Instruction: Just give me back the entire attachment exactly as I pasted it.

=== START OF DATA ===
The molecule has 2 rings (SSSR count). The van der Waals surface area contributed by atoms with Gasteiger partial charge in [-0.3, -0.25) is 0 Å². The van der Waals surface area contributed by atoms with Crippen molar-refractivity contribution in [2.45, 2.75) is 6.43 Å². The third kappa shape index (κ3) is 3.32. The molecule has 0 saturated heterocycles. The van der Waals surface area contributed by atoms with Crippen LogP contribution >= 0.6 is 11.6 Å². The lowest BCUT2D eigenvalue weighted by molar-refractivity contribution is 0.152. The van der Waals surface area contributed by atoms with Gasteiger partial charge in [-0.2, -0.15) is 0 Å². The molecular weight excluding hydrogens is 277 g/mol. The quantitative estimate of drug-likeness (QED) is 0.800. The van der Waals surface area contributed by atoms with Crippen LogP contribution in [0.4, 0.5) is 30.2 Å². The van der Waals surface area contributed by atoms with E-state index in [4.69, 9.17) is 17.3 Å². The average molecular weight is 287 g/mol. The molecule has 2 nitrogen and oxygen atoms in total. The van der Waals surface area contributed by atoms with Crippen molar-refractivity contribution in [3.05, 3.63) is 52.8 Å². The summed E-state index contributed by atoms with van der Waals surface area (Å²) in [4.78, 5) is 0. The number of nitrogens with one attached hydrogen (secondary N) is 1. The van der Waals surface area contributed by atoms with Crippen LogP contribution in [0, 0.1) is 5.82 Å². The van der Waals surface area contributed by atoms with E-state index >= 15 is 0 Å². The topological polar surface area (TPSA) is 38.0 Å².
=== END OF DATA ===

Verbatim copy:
The molecule has 2 rings (SSSR count). The van der Waals surface area contributed by atoms with Gasteiger partial charge in [-0.3, -0.25) is 0 Å². The van der Waals surface area contributed by atoms with Crippen molar-refractivity contribution in [2.45, 2.75) is 6.43 Å². The third kappa shape index (κ3) is 3.32. The molecule has 0 saturated heterocycles. The van der Waals surface area contributed by atoms with Crippen LogP contribution >= 0.6 is 11.6 Å². The lowest BCUT2D eigenvalue weighted by molar-refractivity contribution is 0.152. The van der Waals surface area contributed by atoms with Gasteiger partial charge in [-0.2, -0.15) is 0 Å². The molecular weight excluding hydrogens is 277 g/mol. The quantitative estimate of drug-likeness (QED) is 0.800. The van der Waals surface area contributed by atoms with Crippen LogP contribution in [0.4, 0.5) is 30.2 Å². The van der Waals surface area contributed by atoms with E-state index in [4.69, 9.17) is 17.3 Å². The average molecular weight is 287 g/mol. The molecule has 2 nitrogen and oxygen atoms in total. The van der Waals surface area contributed by atoms with Crippen molar-refractivity contribution in [3.05, 3.63) is 52.8 Å². The summed E-state index contributed by atoms with van der Waals surface area (Å²) in [4.78, 5) is 0. The number of nitrogens with one attached hydrogen (secondary N) is 1. The van der Waals surface area contributed by atoms with Crippen LogP contribution in [0, 0.1) is 5.82 Å². The van der Waals surface area contributed by atoms with E-state index >= 15 is 0 Å². The topological polar surface area (TPSA) is 38.0 Å².